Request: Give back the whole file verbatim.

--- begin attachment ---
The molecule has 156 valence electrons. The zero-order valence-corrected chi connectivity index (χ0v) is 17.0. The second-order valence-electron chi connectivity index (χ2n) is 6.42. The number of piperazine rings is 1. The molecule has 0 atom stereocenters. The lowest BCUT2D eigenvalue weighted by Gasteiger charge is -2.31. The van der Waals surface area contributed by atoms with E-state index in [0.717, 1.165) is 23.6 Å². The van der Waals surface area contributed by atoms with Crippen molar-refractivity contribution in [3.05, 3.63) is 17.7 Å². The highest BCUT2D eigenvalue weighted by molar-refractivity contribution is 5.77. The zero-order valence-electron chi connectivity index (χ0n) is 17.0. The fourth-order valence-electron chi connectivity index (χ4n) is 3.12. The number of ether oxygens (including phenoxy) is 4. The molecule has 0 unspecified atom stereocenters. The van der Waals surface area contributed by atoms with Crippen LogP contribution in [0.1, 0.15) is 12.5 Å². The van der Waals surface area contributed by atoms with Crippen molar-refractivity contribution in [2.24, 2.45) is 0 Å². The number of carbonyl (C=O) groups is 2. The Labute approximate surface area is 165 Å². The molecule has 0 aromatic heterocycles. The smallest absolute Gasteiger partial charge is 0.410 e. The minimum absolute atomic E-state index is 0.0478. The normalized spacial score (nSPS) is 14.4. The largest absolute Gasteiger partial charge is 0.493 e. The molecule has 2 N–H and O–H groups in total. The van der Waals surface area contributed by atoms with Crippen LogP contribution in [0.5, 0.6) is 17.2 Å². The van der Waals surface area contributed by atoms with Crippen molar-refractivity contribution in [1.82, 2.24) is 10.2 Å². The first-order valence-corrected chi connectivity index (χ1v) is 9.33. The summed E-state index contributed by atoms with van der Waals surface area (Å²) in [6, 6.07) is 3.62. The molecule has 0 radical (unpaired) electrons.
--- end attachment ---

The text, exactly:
The molecule has 156 valence electrons. The zero-order valence-corrected chi connectivity index (χ0v) is 17.0. The second-order valence-electron chi connectivity index (χ2n) is 6.42. The number of piperazine rings is 1. The molecule has 0 atom stereocenters. The lowest BCUT2D eigenvalue weighted by Gasteiger charge is -2.31. The van der Waals surface area contributed by atoms with E-state index in [0.717, 1.165) is 23.6 Å². The van der Waals surface area contributed by atoms with Crippen molar-refractivity contribution in [3.05, 3.63) is 17.7 Å². The highest BCUT2D eigenvalue weighted by molar-refractivity contribution is 5.77. The zero-order valence-electron chi connectivity index (χ0n) is 17.0. The fourth-order valence-electron chi connectivity index (χ4n) is 3.12. The number of ether oxygens (including phenoxy) is 4. The molecule has 0 unspecified atom stereocenters. The van der Waals surface area contributed by atoms with Crippen LogP contribution in [0.1, 0.15) is 12.5 Å². The van der Waals surface area contributed by atoms with Crippen molar-refractivity contribution in [2.24, 2.45) is 0 Å². The number of carbonyl (C=O) groups is 2. The Labute approximate surface area is 165 Å². The molecule has 0 aromatic heterocycles. The smallest absolute Gasteiger partial charge is 0.410 e. The minimum absolute atomic E-state index is 0.0478. The normalized spacial score (nSPS) is 14.4. The largest absolute Gasteiger partial charge is 0.493 e. The molecule has 2 N–H and O–H groups in total. The van der Waals surface area contributed by atoms with Crippen LogP contribution in [0.5, 0.6) is 17.2 Å². The van der Waals surface area contributed by atoms with Crippen molar-refractivity contribution in [1.82, 2.24) is 10.2 Å². The first-order valence-corrected chi connectivity index (χ1v) is 9.33. The summed E-state index contributed by atoms with van der Waals surface area (Å²) in [6, 6.07) is 3.62. The molecule has 0 radical (unpaired) electrons.